a face that does not want you to remember it.
Oh destiny of Borges,
perhaps no stranger than your own.
Of all the streets that blur in to the sunset,
There must be one (which, I am not sure)
That I by now have walked for the last time
Without guessing it, the pawn of that Someone
Who fixes in advance omnipotent laws,
Sets up a secret and unwavering scale
for all the shadows, dreams, and forms
Woven into the texture of this life.
If there is a limit to all things and a measure
And a last time and nothing more and forgetfulness,
Who will tell us to whom in this house
We without knowing it have said farewell?
Through the dawning window night withdraws
And among the stacked books which throw
Irregular shadows on the dim table,
There must be one which I will never read.
There is in the South more than one worn gate,
With its cement urns and planted cactus,
Which is already forbidden to my entry,
Inaccessible, as in a lithograph.
There is a door you have closed forever
And some mirror is expecting you in vain;
To you the crossroads seem wide open,
Yet watching you, four-faced, is a Janus.
There is among all your memories one
Which has now been lost beyond recall.
You will not be seen going down to that fountain
Neither by white sun nor by yellow moon.
You will never recapture what the Persian
Said in his language woven with birds and roses,
When, in the sunset, before the light disperses,
You wish to give words to unforgettable things.
And the steadily flowing Rhone and the lake,
All that vast yesterday over which today I bend?
They will be as lost as Carthage,
Scourged by the Romans with fire and salt.
At dawn I seem to hear the turbulent
Murmur of crowds milling and fading away;
They are all I have been loved by, forgotten by;
Space, time, and Borges now are leaving me.
If I could live again my life,
In the next – I’ll try,
- to make more mistakes,
I won’t try to be so perfect,
I’ll be more relaxed,
I’ll be more full – than I am now,
In fact, I’ll take fewer things seriously,
I’ll be less hygenic,
I’ll take more risks,
I’ll take more trips,
I’ll watch more sunsets,
I’ll climb more mountains,
I’ll swim more rivers,
I’ll go to more places – I’ve never been,
I’ll eat more ice creams and less (lime) beans,
I’ll have more real problems – and less imaginary
I was one of those people who live
prudent and prolific lives –
each minute of his life,
Offcourse that I had moments of joy – but,
if I could go back I’ll try to have only good moments,
If you don’t know – thats what life is made of,
Don’t lose the now!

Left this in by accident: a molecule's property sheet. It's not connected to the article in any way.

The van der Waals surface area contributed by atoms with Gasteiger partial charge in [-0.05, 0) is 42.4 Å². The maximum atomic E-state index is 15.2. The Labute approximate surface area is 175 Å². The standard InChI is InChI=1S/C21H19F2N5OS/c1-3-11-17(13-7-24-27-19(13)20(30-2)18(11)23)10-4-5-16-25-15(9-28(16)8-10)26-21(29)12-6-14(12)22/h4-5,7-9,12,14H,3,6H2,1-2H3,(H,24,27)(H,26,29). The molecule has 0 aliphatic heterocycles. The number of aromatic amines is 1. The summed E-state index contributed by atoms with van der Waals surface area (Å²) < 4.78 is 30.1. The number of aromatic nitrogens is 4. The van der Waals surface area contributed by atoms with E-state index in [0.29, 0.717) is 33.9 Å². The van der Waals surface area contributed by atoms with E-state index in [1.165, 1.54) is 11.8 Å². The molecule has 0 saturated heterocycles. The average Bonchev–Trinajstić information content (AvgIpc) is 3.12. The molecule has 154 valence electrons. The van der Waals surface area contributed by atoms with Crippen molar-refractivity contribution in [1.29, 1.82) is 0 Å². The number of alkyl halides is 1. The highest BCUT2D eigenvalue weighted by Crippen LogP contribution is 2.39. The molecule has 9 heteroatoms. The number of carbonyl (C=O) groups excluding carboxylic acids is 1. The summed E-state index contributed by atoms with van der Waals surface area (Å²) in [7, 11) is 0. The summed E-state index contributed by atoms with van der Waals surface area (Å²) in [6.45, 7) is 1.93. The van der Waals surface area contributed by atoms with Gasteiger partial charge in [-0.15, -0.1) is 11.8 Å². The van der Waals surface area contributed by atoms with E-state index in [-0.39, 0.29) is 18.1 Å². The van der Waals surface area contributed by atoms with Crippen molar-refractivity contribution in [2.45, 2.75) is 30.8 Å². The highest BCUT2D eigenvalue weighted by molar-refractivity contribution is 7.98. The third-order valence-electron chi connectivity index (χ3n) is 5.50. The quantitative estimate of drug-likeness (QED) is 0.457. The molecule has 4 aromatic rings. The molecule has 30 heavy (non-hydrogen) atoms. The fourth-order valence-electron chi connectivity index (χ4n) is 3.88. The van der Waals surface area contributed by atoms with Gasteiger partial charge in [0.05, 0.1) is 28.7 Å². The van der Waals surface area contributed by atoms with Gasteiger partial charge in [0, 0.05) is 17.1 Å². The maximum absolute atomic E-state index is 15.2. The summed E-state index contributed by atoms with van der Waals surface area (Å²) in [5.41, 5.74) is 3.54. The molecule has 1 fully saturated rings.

I was one of those who never goes anywhere
without a thermometer,
without a hot-water bottle,
and without an umberella and without a parachute,
If I could live again – I will travel light,
If I could live again – I’ll try to work bare feet
at the beginning of spring till
the end of autumn,
I’ll ride more carts,
I’ll watch more sunrises and play with more children,
If I have the life to live – but now I am 85,
and I know that I am dying …
The Art Of Poetry
To gaze at a river made of time and water
And remember Time is another river.
To know we stray like a river
and our faces vanish like water.
To feel that waking is another dream
that dreams of not dreaming and that the death
we fear in our bones is the death
that every night we call a dream.
To see in every day and year a symbol
of all the days of man and his years,
and convert the outrage of the years
into a music, a sound, and a symbol.
To see in death a dream, in the sunset
a golden sadness–such is poetry,
humble and immortal, poetry,
returning, like dawn and the sunset.
Sometimes at evening there’s a face
that sees us from the deeps of a mirror.
Art must be that sort of mirror,
disclosing to each of us his face.
They say Ulysses, wearied of wonders,
wept with love on seeing Ithaca,
humble and green. Art is that Ithaca,
a green eternity, not wonders.
Art is endless like a river flowing,
passing, yet remaining, a mirror to the same
inconstant Heraclitus, who is the same
and yet another, like the river flowing.
We are the time. We are the famous
We are the time. We are the famous
metaphor from Heraclitus the Obscure.
We are the water, not the hard diamond,
the one that is lost, not the one that stands still.
We are the river and we are that greek
that looks himself into the river. His reflection
changes into the waters of the changing mirror,
into the crystal that changes like the fire.
We are the vain predetermined river,
in his travel to his sea.
The shadows have surrounded him.
Everything said goodbye to us, everything goes away.
Memory does not stamp his own coin.
However, there is something that stays
however, there is something that bemoans.